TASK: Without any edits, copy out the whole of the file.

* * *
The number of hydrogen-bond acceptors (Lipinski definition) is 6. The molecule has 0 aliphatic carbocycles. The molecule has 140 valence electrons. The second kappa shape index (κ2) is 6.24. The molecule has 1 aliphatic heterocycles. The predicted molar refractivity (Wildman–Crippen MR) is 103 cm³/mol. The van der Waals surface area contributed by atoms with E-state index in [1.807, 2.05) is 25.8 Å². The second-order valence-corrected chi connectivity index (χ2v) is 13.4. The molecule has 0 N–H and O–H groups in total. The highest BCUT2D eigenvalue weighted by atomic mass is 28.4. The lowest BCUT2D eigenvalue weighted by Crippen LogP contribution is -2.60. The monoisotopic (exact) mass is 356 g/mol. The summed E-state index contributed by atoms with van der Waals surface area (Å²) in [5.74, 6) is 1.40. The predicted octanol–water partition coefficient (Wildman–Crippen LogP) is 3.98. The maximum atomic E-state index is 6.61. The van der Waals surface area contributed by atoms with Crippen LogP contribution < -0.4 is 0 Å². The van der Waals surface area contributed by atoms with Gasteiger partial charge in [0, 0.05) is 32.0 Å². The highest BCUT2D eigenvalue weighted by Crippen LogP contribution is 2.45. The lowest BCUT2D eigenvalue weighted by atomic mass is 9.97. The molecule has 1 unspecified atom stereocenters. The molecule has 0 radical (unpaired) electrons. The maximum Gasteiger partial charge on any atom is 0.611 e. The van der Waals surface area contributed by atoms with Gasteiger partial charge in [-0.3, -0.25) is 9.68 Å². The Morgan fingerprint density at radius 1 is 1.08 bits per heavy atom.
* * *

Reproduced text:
The number of hydrogen-bond acceptors (Lipinski definition) is 6. The molecule has 0 aliphatic carbocycles. The molecule has 140 valence electrons. The second kappa shape index (κ2) is 6.24. The molecule has 1 aliphatic heterocycles. The predicted molar refractivity (Wildman–Crippen MR) is 103 cm³/mol. The van der Waals surface area contributed by atoms with E-state index in [1.807, 2.05) is 25.8 Å². The second-order valence-corrected chi connectivity index (χ2v) is 13.4. The molecule has 0 N–H and O–H groups in total. The highest BCUT2D eigenvalue weighted by atomic mass is 28.4. The lowest BCUT2D eigenvalue weighted by Crippen LogP contribution is -2.60. The monoisotopic (exact) mass is 356 g/mol. The summed E-state index contributed by atoms with van der Waals surface area (Å²) in [5.74, 6) is 1.40. The predicted octanol–water partition coefficient (Wildman–Crippen LogP) is 3.98. The maximum atomic E-state index is 6.61. The van der Waals surface area contributed by atoms with Crippen LogP contribution < -0.4 is 0 Å². The van der Waals surface area contributed by atoms with Gasteiger partial charge in [0, 0.05) is 32.0 Å². The highest BCUT2D eigenvalue weighted by Crippen LogP contribution is 2.45. The lowest BCUT2D eigenvalue weighted by atomic mass is 9.97. The molecule has 1 unspecified atom stereocenters. The molecule has 0 radical (unpaired) electrons. The maximum Gasteiger partial charge on any atom is 0.611 e. The van der Waals surface area contributed by atoms with Gasteiger partial charge in [-0.3, -0.25) is 9.68 Å². The Morgan fingerprint density at radius 1 is 1.08 bits per heavy atom.